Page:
Where Classic Films Go for a Cleanup

Ilaria Maria Sala 07/23/2015

L’Immagine Ritrovata, the pioneering Italian film-restoration laboratory, opens a Hong Kong branch

If the Bruce Lee classic “The Way of the Dragon” or director Lino Brocka’s Philippine landmark “Maynila in the Claws of Light” look better than they once did, it’s thanks to the work of L’Immagine Ritrovata, the pioneering film-restoration laboratory attached to Italy’s Cineteca di Bologna. Last year the lab restored Chinese director Xie Jin’s “Stage Sisters,” 50 years after its 1964 release, at the request of the Shanghai International Film Festival.

“Some Asian countries are realizing now that film heritage cannot be taken for granted,” said lab director Davide Pozzi. “Old movies are highly perishable, especially if they are not kept at optimal temperature and humidity conditions. Once you lose it, it is gone forever.”

So it’s fitting that the laboratory, whose name means “the recovered image,” has chosen Hong Kong as the site of its first international branch. It also makes business sense. About 30% of the lab’s customers come from Asia, Mr. Pozzi said, and for those not just in Hong Kong or China, but also in the Philippines, Indonesia, Singapore and Taiwan, sending old movie films to Hong Kong rather than Italy will mean substantially lower shipping and insurance costs.

Cineteca means “film library,” and the Cineteca di Bologna, which was founded in 1962 and which established L’Immagine Ritrovata in 1992, defines its mission broadly, encompassing promotion, training and research, as well as the specialties of the lab, conservation and restoration. L’Immagine Ritrovata’s experience and expertise set it apart; according to Mr. Pozzi, it is the only laboratory in the world that exclusively does film restoration. But the animating spirit that truly differentiates this enterprise from a purely commercial laboratory is a passion for movies, old and new.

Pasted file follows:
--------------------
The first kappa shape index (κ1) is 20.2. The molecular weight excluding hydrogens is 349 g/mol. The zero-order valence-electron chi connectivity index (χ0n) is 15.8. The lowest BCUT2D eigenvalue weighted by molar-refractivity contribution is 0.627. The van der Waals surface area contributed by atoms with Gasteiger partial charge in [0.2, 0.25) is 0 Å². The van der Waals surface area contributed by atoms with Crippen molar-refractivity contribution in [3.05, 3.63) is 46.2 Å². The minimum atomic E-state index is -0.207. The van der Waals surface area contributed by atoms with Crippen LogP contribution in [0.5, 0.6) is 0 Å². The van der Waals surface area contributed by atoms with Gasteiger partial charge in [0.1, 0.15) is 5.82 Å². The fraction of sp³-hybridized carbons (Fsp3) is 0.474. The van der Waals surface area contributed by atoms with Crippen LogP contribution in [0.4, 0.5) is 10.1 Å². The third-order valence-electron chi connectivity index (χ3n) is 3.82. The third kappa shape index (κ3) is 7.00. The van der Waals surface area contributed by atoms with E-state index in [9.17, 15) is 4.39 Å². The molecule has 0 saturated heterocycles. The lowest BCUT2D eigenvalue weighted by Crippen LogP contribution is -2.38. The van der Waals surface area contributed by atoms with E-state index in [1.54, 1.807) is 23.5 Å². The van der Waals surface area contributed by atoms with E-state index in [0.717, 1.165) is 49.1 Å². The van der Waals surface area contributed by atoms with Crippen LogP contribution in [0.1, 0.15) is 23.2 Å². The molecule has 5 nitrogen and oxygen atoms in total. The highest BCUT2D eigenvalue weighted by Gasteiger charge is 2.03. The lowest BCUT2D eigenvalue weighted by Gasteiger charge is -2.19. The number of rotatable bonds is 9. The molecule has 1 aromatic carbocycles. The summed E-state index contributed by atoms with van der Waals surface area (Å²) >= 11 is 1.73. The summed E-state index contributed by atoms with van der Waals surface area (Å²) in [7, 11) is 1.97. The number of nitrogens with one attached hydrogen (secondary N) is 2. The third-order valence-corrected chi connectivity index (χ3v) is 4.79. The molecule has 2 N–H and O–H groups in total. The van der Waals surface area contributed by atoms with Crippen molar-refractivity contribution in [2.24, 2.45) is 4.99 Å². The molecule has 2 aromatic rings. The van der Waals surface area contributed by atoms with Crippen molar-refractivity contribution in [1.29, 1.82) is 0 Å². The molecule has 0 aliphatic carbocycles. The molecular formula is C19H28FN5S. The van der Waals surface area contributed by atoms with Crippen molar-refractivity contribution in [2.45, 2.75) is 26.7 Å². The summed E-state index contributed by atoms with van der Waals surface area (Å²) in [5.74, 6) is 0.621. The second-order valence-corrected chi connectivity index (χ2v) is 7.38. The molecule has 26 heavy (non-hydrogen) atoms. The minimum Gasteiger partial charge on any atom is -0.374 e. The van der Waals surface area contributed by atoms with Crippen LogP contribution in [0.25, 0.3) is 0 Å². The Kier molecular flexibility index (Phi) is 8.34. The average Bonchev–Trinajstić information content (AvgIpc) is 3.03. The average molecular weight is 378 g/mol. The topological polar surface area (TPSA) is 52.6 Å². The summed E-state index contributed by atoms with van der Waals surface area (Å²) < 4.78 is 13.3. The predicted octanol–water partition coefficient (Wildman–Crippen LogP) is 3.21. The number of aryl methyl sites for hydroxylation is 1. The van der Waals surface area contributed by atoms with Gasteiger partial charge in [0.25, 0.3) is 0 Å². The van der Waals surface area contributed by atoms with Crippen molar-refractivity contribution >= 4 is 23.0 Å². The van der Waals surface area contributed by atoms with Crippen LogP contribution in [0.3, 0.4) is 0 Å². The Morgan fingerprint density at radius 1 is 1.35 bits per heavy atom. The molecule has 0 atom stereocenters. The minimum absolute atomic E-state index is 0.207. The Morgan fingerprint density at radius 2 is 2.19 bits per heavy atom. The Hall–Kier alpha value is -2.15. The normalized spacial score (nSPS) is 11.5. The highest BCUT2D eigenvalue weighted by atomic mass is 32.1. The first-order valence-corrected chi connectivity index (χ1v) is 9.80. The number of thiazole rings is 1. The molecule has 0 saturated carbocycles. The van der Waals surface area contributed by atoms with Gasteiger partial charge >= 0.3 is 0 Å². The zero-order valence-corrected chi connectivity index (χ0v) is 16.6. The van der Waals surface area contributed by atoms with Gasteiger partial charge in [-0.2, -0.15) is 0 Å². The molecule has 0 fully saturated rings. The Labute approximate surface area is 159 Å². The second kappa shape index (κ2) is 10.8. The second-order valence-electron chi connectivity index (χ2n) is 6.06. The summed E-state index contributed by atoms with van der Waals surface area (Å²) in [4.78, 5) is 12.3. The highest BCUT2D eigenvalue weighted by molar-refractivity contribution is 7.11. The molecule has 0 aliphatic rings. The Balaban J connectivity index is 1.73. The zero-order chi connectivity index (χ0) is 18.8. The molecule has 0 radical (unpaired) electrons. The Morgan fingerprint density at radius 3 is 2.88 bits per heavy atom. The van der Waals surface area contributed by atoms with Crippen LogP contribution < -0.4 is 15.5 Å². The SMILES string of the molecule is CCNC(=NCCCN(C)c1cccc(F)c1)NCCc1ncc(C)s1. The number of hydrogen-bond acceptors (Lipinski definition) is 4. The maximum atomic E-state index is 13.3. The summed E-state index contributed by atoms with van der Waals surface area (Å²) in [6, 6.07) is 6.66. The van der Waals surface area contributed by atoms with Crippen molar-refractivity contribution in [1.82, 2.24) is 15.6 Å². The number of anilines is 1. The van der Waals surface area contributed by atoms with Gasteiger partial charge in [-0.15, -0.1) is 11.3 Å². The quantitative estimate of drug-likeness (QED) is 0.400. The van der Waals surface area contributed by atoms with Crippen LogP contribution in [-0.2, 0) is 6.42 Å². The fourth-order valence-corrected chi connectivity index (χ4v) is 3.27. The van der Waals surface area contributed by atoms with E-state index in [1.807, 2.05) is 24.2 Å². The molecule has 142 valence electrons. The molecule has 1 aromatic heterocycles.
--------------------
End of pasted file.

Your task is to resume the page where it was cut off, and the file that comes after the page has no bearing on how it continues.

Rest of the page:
“Every other year we host a three-week intensive film-restoration course in Bologna, which attracts students from all over the world,” Mr. Pozzi said. In years when there is no course in Bologna, the lab offers a one-week intensive workshop at different locations around the world, in conjunction with The Film Foundation, founded by Martin Scorsese.

“We had one in Mumbai this year and in Singapore in 2013, and we would like to hold one in Hong Kong, too, in the future,” said Mr. Pozzi.

The restoration process has three main segments. In the first, which will now be done by the Hong Kong laboratory, located in Kwun Tong, the film is put through a “washing machine” that gives it its first cleanse, after which both the audio and the visual components are digitized.

“Then, once everything has been stored into files, we can start the digital restoration, which can take a long time,” Mr. Pozzi said. “We finished work on Luchino Visconti’s ‘Rocco and His Brothers’ this year, for example, after 24,000 hours of restoration work.”

Finally comes the third stage—color correction, finalizing and support preparation. In the end, a once-fragile film emerges as a resilient, and easily reproduced, digital file.

“It is a good time to be doing something like this,” Mr. Pozzi said about expanding the lab’s digital-restoration capabilities. “On one hand, the technology has stabilized somewhat, which means you can invest in good machinery without the need to upgrade every year. And the momentum for preserving one’s country’s cinematic heritage has really been building up in Asia, too.”

The Wall Street Journal

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